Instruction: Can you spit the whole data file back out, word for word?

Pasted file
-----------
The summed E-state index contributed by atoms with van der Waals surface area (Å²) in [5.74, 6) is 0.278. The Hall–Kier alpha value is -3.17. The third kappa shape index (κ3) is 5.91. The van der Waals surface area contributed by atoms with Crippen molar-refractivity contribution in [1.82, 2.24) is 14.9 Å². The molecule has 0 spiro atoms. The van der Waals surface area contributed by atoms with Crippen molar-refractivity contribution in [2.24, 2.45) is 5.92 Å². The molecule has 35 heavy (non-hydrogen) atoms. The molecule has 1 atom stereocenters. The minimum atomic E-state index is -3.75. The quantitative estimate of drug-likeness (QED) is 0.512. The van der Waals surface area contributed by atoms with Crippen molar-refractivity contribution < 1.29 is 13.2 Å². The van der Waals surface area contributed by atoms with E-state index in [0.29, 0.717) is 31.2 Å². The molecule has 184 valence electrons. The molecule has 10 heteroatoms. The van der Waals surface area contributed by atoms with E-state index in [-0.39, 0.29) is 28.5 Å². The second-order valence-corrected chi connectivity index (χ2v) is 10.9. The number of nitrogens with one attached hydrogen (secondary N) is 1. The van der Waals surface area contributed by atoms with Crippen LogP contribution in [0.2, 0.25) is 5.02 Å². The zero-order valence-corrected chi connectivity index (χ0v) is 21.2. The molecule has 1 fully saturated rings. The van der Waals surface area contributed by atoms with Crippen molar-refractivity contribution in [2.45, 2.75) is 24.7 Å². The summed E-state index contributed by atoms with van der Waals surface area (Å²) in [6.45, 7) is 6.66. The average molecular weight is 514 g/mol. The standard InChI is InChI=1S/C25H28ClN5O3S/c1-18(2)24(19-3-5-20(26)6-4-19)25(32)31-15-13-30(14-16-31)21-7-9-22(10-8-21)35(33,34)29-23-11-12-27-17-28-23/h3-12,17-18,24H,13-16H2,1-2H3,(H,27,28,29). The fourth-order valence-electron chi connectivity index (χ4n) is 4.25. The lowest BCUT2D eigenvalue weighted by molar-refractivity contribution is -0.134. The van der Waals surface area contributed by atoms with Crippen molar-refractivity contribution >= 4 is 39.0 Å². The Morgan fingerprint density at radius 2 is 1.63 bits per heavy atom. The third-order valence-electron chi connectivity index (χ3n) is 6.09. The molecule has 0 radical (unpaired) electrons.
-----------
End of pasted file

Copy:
The summed E-state index contributed by atoms with van der Waals surface area (Å²) in [5.74, 6) is 0.278. The Hall–Kier alpha value is -3.17. The third kappa shape index (κ3) is 5.91. The van der Waals surface area contributed by atoms with Crippen molar-refractivity contribution in [1.82, 2.24) is 14.9 Å². The molecule has 0 spiro atoms. The van der Waals surface area contributed by atoms with Crippen molar-refractivity contribution in [2.24, 2.45) is 5.92 Å². The molecule has 35 heavy (non-hydrogen) atoms. The molecule has 1 atom stereocenters. The minimum atomic E-state index is -3.75. The quantitative estimate of drug-likeness (QED) is 0.512. The van der Waals surface area contributed by atoms with Crippen molar-refractivity contribution < 1.29 is 13.2 Å². The van der Waals surface area contributed by atoms with E-state index in [0.29, 0.717) is 31.2 Å². The molecule has 184 valence electrons. The molecule has 10 heteroatoms. The van der Waals surface area contributed by atoms with E-state index in [-0.39, 0.29) is 28.5 Å². The second-order valence-corrected chi connectivity index (χ2v) is 10.9. The number of nitrogens with one attached hydrogen (secondary N) is 1. The van der Waals surface area contributed by atoms with Crippen LogP contribution in [0.2, 0.25) is 5.02 Å². The zero-order valence-corrected chi connectivity index (χ0v) is 21.2. The molecule has 1 fully saturated rings. The van der Waals surface area contributed by atoms with Crippen molar-refractivity contribution in [2.45, 2.75) is 24.7 Å². The summed E-state index contributed by atoms with van der Waals surface area (Å²) in [6.45, 7) is 6.66. The average molecular weight is 514 g/mol. The standard InChI is InChI=1S/C25H28ClN5O3S/c1-18(2)24(19-3-5-20(26)6-4-19)25(32)31-15-13-30(14-16-31)21-7-9-22(10-8-21)35(33,34)29-23-11-12-27-17-28-23/h3-12,17-18,24H,13-16H2,1-2H3,(H,27,28,29). The fourth-order valence-electron chi connectivity index (χ4n) is 4.25. The lowest BCUT2D eigenvalue weighted by molar-refractivity contribution is -0.134. The van der Waals surface area contributed by atoms with Crippen molar-refractivity contribution >= 4 is 39.0 Å². The Morgan fingerprint density at radius 2 is 1.63 bits per heavy atom. The third-order valence-electron chi connectivity index (χ3n) is 6.09. The molecule has 0 radical (unpaired) electrons.